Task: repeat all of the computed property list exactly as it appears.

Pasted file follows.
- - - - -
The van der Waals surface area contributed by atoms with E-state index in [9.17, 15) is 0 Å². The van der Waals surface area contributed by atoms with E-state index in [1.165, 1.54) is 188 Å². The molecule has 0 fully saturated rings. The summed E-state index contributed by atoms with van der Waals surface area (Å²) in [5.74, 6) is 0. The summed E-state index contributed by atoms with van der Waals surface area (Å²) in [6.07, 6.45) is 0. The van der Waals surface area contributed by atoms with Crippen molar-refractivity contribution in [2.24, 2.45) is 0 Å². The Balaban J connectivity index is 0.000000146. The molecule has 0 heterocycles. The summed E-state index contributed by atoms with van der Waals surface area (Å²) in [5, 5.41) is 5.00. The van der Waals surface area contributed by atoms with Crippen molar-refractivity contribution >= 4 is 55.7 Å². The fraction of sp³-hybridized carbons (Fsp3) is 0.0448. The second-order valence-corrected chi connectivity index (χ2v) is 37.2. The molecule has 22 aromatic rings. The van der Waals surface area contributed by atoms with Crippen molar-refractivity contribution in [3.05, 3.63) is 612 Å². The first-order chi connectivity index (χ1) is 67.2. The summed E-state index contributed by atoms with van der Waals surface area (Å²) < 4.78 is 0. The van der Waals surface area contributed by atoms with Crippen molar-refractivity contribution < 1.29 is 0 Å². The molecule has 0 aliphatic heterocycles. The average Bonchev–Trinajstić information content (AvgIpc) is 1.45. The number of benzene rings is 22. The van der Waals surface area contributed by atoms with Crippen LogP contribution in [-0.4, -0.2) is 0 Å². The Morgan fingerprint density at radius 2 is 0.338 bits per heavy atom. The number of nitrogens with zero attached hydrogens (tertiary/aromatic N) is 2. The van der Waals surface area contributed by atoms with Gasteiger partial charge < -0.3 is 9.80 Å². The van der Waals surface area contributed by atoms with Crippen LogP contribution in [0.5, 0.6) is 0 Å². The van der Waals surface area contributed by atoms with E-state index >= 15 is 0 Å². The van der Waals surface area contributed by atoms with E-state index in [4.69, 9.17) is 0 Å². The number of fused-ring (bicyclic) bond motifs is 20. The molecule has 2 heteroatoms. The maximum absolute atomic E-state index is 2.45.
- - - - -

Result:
The van der Waals surface area contributed by atoms with E-state index in [9.17, 15) is 0 Å². The van der Waals surface area contributed by atoms with E-state index in [1.165, 1.54) is 188 Å². The molecule has 0 fully saturated rings. The summed E-state index contributed by atoms with van der Waals surface area (Å²) in [5.74, 6) is 0. The summed E-state index contributed by atoms with van der Waals surface area (Å²) in [6.07, 6.45) is 0. The van der Waals surface area contributed by atoms with Crippen molar-refractivity contribution in [2.24, 2.45) is 0 Å². The Balaban J connectivity index is 0.000000146. The molecule has 0 heterocycles. The summed E-state index contributed by atoms with van der Waals surface area (Å²) in [5, 5.41) is 5.00. The van der Waals surface area contributed by atoms with Crippen molar-refractivity contribution >= 4 is 55.7 Å². The fraction of sp³-hybridized carbons (Fsp3) is 0.0448. The second-order valence-corrected chi connectivity index (χ2v) is 37.2. The molecule has 22 aromatic rings. The van der Waals surface area contributed by atoms with Crippen molar-refractivity contribution in [3.05, 3.63) is 612 Å². The first-order chi connectivity index (χ1) is 67.2. The summed E-state index contributed by atoms with van der Waals surface area (Å²) < 4.78 is 0. The van der Waals surface area contributed by atoms with Crippen molar-refractivity contribution < 1.29 is 0 Å². The molecule has 0 aliphatic heterocycles. The average Bonchev–Trinajstić information content (AvgIpc) is 1.45. The number of benzene rings is 22. The van der Waals surface area contributed by atoms with Crippen LogP contribution in [-0.4, -0.2) is 0 Å². The Morgan fingerprint density at radius 2 is 0.338 bits per heavy atom. The number of nitrogens with zero attached hydrogens (tertiary/aromatic N) is 2. The van der Waals surface area contributed by atoms with Gasteiger partial charge < -0.3 is 9.80 Å². The van der Waals surface area contributed by atoms with Crippen LogP contribution in [0.5, 0.6) is 0 Å². The van der Waals surface area contributed by atoms with E-state index >= 15 is 0 Å². The van der Waals surface area contributed by atoms with E-state index in [4.69, 9.17) is 0 Å². The number of fused-ring (bicyclic) bond motifs is 20. The molecule has 2 heteroatoms. The maximum absolute atomic E-state index is 2.45.